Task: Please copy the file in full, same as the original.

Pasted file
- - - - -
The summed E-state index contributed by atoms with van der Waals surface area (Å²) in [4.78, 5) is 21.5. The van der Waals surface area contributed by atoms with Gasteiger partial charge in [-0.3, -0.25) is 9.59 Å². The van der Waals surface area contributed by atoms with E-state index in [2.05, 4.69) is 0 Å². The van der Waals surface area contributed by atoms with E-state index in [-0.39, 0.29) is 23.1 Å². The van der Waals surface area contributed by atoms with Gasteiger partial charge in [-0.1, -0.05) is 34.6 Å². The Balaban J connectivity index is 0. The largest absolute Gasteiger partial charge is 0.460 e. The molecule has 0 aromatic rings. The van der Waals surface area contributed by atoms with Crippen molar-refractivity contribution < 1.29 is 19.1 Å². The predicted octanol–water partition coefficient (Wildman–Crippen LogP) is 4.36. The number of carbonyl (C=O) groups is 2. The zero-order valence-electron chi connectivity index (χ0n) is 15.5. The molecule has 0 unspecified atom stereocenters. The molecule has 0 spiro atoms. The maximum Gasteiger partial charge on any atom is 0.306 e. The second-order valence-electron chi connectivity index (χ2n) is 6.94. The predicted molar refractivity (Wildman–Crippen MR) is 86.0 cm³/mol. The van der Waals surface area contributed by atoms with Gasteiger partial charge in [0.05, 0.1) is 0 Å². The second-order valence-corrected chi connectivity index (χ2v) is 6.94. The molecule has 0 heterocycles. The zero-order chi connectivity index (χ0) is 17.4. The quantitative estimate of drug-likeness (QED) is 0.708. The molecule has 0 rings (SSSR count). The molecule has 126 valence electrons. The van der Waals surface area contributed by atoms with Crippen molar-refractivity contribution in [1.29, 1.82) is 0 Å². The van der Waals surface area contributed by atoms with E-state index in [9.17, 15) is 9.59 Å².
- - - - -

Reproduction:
The summed E-state index contributed by atoms with van der Waals surface area (Å²) in [4.78, 5) is 21.5. The van der Waals surface area contributed by atoms with Gasteiger partial charge in [-0.3, -0.25) is 9.59 Å². The van der Waals surface area contributed by atoms with E-state index in [2.05, 4.69) is 0 Å². The van der Waals surface area contributed by atoms with E-state index in [-0.39, 0.29) is 23.1 Å². The van der Waals surface area contributed by atoms with Gasteiger partial charge in [-0.1, -0.05) is 34.6 Å². The Balaban J connectivity index is 0. The largest absolute Gasteiger partial charge is 0.460 e. The molecule has 0 aromatic rings. The van der Waals surface area contributed by atoms with Crippen molar-refractivity contribution < 1.29 is 19.1 Å². The predicted octanol–water partition coefficient (Wildman–Crippen LogP) is 4.36. The number of carbonyl (C=O) groups is 2. The zero-order valence-electron chi connectivity index (χ0n) is 15.5. The molecule has 0 unspecified atom stereocenters. The molecule has 0 spiro atoms. The maximum Gasteiger partial charge on any atom is 0.306 e. The second-order valence-electron chi connectivity index (χ2n) is 6.94. The predicted molar refractivity (Wildman–Crippen MR) is 86.0 cm³/mol. The van der Waals surface area contributed by atoms with Gasteiger partial charge in [0.05, 0.1) is 0 Å². The second-order valence-corrected chi connectivity index (χ2v) is 6.94. The molecule has 0 heterocycles. The zero-order chi connectivity index (χ0) is 17.4. The quantitative estimate of drug-likeness (QED) is 0.708. The molecule has 0 rings (SSSR count). The molecule has 126 valence electrons. The van der Waals surface area contributed by atoms with Crippen molar-refractivity contribution in [1.29, 1.82) is 0 Å². The van der Waals surface area contributed by atoms with E-state index in [9.17, 15) is 9.59 Å².